By Dave Pehling

SAN FRANCISCO (CBS SF) — One of the longest running experimental-rock outfits in the Bay Area, Oxbow has gone from clearing rooms in the early ’90s with it’s squalling, abrasive music and the disturbing, sometimes confrontational onstage performance of singer Eugene Robinson to become an acclaimed mainstay on San Francisco’s fringe music scene.

Robinson first collaborated with Oxbow guitarist and main musical arranger Niko Wenner when he joined the singer’s artrock-meets-hardcore band Whipping Boy in time to contribute to the group’s final full album The Third Secret of Fatima in 1985. The far more unconventional Oxbow began strictly as a recording project late in the decade. Former Whipping Boy drummer Dan Adams switched to bass for the band while drumming chores were split by Greg Davis and Tom Dobrov (Davis would take over full time in 1993 after Dobrov’s departure).

Formed around the concept of musical freedom with no commercial aspirations, Oxbow mixed elements of noise rock that echoed Nick Cave’s early band the Birthday Party and NYC sonic extremists Swans as well as such diverse inspirations as blues (in Wenner’s screaming, dive-bombing bottleneck solos), dissonant modern classical, punk and metal. The cacophonous musical bed was matched by Robinson’s wailing, unhinged delivery of multi-tracked vocals that sound like avant-garde singer Diamanda Galas channeling the right Reverend Al Green.

The band’s dense and challenging early albums found a core of fans drawn to the extremism of the music, including noted recording engineer and Big Black/Shellac guitarist Steve Albini who would help track Oxbow’s even more ambitious efforts, 1995’s Let Me Be a Woman and 1997’s cinematic Serenade in Red. The latter album featured a guest spot from UK chanteuse Marianne Faithful on a harrowing cover of Willie Dixon’s “Insane Asylum.”

In the first decade of the new millennium, Oxbow only issued two proper studio albums — An Evil Heat in 2002 on Neurot Records and the conceptual opus The Narcotic Story on Hydra Head — but the group also branched out into film with the release of the tour documentary Music For Adults. The film followed a 2002 Oxbow tour through Europe and some of Robinson’s more physical confrontations with concertgoers who decided to test out his reputation for brawling (the MMA-trained singer would publish an acclaimed first-hand account of his exploration of combat, Fight: Everything You Ever Wanted to Know About A**-Kicking but Were Afraid You’d Get Your A** Kicked for Asking, in 2007).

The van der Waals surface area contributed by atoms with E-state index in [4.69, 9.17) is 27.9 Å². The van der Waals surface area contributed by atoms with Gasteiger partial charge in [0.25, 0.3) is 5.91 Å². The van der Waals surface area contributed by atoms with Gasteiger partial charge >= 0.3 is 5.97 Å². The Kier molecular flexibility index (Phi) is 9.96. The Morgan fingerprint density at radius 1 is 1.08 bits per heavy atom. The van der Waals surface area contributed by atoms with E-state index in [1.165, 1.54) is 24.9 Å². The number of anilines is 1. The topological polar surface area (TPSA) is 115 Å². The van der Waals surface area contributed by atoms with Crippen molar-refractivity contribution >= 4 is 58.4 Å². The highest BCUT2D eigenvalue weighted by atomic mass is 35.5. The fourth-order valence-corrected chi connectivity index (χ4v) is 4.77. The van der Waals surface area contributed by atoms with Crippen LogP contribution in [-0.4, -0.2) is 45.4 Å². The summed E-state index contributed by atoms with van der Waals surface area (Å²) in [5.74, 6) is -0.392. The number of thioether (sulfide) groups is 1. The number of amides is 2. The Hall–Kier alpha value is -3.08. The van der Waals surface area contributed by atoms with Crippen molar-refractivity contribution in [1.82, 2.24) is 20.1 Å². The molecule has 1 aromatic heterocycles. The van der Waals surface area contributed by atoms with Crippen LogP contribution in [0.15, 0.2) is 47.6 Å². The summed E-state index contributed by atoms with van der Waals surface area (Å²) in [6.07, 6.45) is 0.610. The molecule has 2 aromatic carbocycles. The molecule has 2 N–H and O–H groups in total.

The band would spend the better part of a decade working on their long-awaited recording The Thin Black Duke , but Oxbow has also delved into a variety of configurations, performing as an acoustic quartet as well as a stripped-down duo of just Wenner and Robinson. The pair has also toured Europe and played Birmingham, England’s 2012 Supersonic Festival backed by a full chamber ensemble billed as the Oxbow Orchestra. Despite longtime record label Hydra Head having gone out of business, the imprint would come out of dormancy to release The Thin Black Duke in 2017. Filling out their sound with meticulously arranged horns and strings that give Robinson’s menacing vocal ruminations and the band’s foreboding tunes a sweeping, cinematic scope, The Think Black Duke was hailed by many as the quartet’s greatest achievement yet, The dense, dark-hearted journey of an album made numerous best of lists and affirmed Oxbow’s place in the vanguard of modern experimental rock. The band would tour Europe extensively since its release, making numerous festival appearances including a celebrated live collaboration with German free-jazz saxophone legend Peter Brötzmann at the Moers Festival last year.

The group played a special acoustic performance at the Lab in May of 2016 a year before the album came out, but this show at Mission District club the Chapel Tuesday night will mark the first time Oxbow has played in San Francisco since the release of The Thin Black Duke. The band is joined by local post-metal stalwarts Kowloon Walled City. Crafting a compelling mix of minimalist ambient drone and ferocious intensity that recalls the kind of feral noise rock being released on Touch and Go and AmRep during the ’90s, the quartet is working on a follow-up to it’s celebrated third album Grievances for Neurot Recordings (the imprint run by SF experimental metal heroes Neurosis) that came out in 2015.

Oxbow with Kowloon Walled City
Tuesday, January 29, 8 p.m. $17-$22
The Chapel

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